Skip to comments.Journal of the Federal Convention May 25th, 1787
Posted on 05/25/2011 2:41:13 AM PDT by Jacquerie
As one would expect at the worlds premier conservative forum, Freepers regularly refer to our Constitution and original intent of our Framers. While the Constitution ultimately means what it says as defined by the 18th century definitions of its words, there is much to learn from the Convention. From the various ideas rejected and accepted, prejudices and political give and take, it is possible to definitively shoot down some modern Leftist constructs that endanger our republic. Judges claim certain clauses have no discernable meaning outside of what they make up and blithely declare them to mean. Even among conservatives one will often read, The Framers meant so and so when it just isnt true. My intent is to help arm the Freeper community with incontrovertible ammo with which to educate the ignorant and confront the Left.
In the body of the posts I will present Madisons Journal entries. Following will be my notes of the proceedings in which I attempt (not always successfully) to reduce the Framers words into my own. What I get wrong, I trust fellow readers will correct. My personal comments after today will appear in parentheses as well as other historic notes.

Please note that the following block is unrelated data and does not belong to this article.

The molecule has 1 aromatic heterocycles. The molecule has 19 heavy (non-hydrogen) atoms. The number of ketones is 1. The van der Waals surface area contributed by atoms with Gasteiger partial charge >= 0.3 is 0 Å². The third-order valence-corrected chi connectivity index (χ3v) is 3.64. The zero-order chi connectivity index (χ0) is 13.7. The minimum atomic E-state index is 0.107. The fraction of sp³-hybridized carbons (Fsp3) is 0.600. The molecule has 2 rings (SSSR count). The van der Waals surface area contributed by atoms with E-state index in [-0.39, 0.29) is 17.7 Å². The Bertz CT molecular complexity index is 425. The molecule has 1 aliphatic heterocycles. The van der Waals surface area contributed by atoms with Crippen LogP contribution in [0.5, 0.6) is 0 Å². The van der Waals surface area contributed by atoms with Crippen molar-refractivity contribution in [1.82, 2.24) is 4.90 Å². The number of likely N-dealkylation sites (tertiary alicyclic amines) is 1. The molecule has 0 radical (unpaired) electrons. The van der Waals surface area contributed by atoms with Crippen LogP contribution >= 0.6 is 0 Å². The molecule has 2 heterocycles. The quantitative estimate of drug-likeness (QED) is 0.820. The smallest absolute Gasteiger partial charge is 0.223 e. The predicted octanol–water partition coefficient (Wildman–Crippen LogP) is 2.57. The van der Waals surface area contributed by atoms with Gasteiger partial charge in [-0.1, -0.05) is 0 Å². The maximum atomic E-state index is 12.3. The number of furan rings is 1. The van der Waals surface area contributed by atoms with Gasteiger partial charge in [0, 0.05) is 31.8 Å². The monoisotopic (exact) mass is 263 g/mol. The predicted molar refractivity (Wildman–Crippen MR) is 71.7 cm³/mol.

I think it was Michelangelo who said to the effect that his sculptures always resided inside the blocks of marble he worked. His job was to release them from confinement. In a similar way I believe the Constitution of 1787 existed within the American psyche. The experience of over one hundred and fifty years of (mostly) self government served as the raw material from which our Constitution emerged. More than fifty patriotic sculptors took four months to reveal that which was inside the American soul.
IMHO, that which existed in us in 1787, still lives in Americans today.
James Madison kept notes in a shorthand of his own creation. No professional court recorder was hired for the Convention. He laboriously translated his shorthand into finished entries each night. Some notable passages herein were prepared speeches given to Mr. Madison afterwards, which is why some comments appear more polished than others.
Journal of the Federal Convention
May 14 & May 25, 1787
[FN1]Monday May 14th 1787 was the day fixed for the meeting of the deputies in Convention for revising the federal system of Government. On that day a small number only had assembled. Seven States were not convened till,